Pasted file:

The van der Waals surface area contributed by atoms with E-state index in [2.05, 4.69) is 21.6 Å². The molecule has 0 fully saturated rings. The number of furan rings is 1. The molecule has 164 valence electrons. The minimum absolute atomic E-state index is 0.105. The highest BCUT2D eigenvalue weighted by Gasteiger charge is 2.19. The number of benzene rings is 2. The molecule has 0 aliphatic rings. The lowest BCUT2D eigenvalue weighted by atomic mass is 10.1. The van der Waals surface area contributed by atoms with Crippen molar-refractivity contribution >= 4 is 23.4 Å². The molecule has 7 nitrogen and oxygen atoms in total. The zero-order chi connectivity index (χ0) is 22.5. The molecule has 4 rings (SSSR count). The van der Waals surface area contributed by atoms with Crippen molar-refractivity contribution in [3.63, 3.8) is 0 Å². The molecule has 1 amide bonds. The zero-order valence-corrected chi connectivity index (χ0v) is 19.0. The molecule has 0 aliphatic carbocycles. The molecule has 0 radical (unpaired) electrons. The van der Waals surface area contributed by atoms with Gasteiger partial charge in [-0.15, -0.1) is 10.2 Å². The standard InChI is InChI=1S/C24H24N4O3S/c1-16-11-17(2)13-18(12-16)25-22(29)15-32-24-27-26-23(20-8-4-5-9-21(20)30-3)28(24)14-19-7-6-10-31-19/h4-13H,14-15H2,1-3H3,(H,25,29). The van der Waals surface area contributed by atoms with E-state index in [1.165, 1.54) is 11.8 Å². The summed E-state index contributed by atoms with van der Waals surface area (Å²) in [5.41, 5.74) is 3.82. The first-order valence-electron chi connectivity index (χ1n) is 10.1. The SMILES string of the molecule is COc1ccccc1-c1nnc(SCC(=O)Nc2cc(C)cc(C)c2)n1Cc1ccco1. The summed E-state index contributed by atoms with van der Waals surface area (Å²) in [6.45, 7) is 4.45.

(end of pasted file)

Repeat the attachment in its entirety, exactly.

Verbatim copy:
The van der Waals surface area contributed by atoms with E-state index in [2.05, 4.69) is 21.6 Å². The molecule has 0 fully saturated rings. The number of furan rings is 1. The molecule has 164 valence electrons. The minimum absolute atomic E-state index is 0.105. The highest BCUT2D eigenvalue weighted by Gasteiger charge is 2.19. The number of benzene rings is 2. The molecule has 0 aliphatic rings. The lowest BCUT2D eigenvalue weighted by atomic mass is 10.1. The van der Waals surface area contributed by atoms with Crippen molar-refractivity contribution >= 4 is 23.4 Å². The molecule has 7 nitrogen and oxygen atoms in total. The zero-order chi connectivity index (χ0) is 22.5. The molecule has 4 rings (SSSR count). The van der Waals surface area contributed by atoms with Crippen molar-refractivity contribution in [3.63, 3.8) is 0 Å². The molecule has 1 amide bonds. The zero-order valence-corrected chi connectivity index (χ0v) is 19.0. The molecule has 0 aliphatic carbocycles. The molecule has 0 radical (unpaired) electrons. The van der Waals surface area contributed by atoms with Gasteiger partial charge in [-0.15, -0.1) is 10.2 Å². The standard InChI is InChI=1S/C24H24N4O3S/c1-16-11-17(2)13-18(12-16)25-22(29)15-32-24-27-26-23(20-8-4-5-9-21(20)30-3)28(24)14-19-7-6-10-31-19/h4-13H,14-15H2,1-3H3,(H,25,29). The van der Waals surface area contributed by atoms with E-state index in [1.165, 1.54) is 11.8 Å². The summed E-state index contributed by atoms with van der Waals surface area (Å²) in [5.41, 5.74) is 3.82. The first-order valence-electron chi connectivity index (χ1n) is 10.1. The SMILES string of the molecule is COc1ccccc1-c1nnc(SCC(=O)Nc2cc(C)cc(C)c2)n1Cc1ccco1. The summed E-state index contributed by atoms with van der Waals surface area (Å²) in [6.45, 7) is 4.45.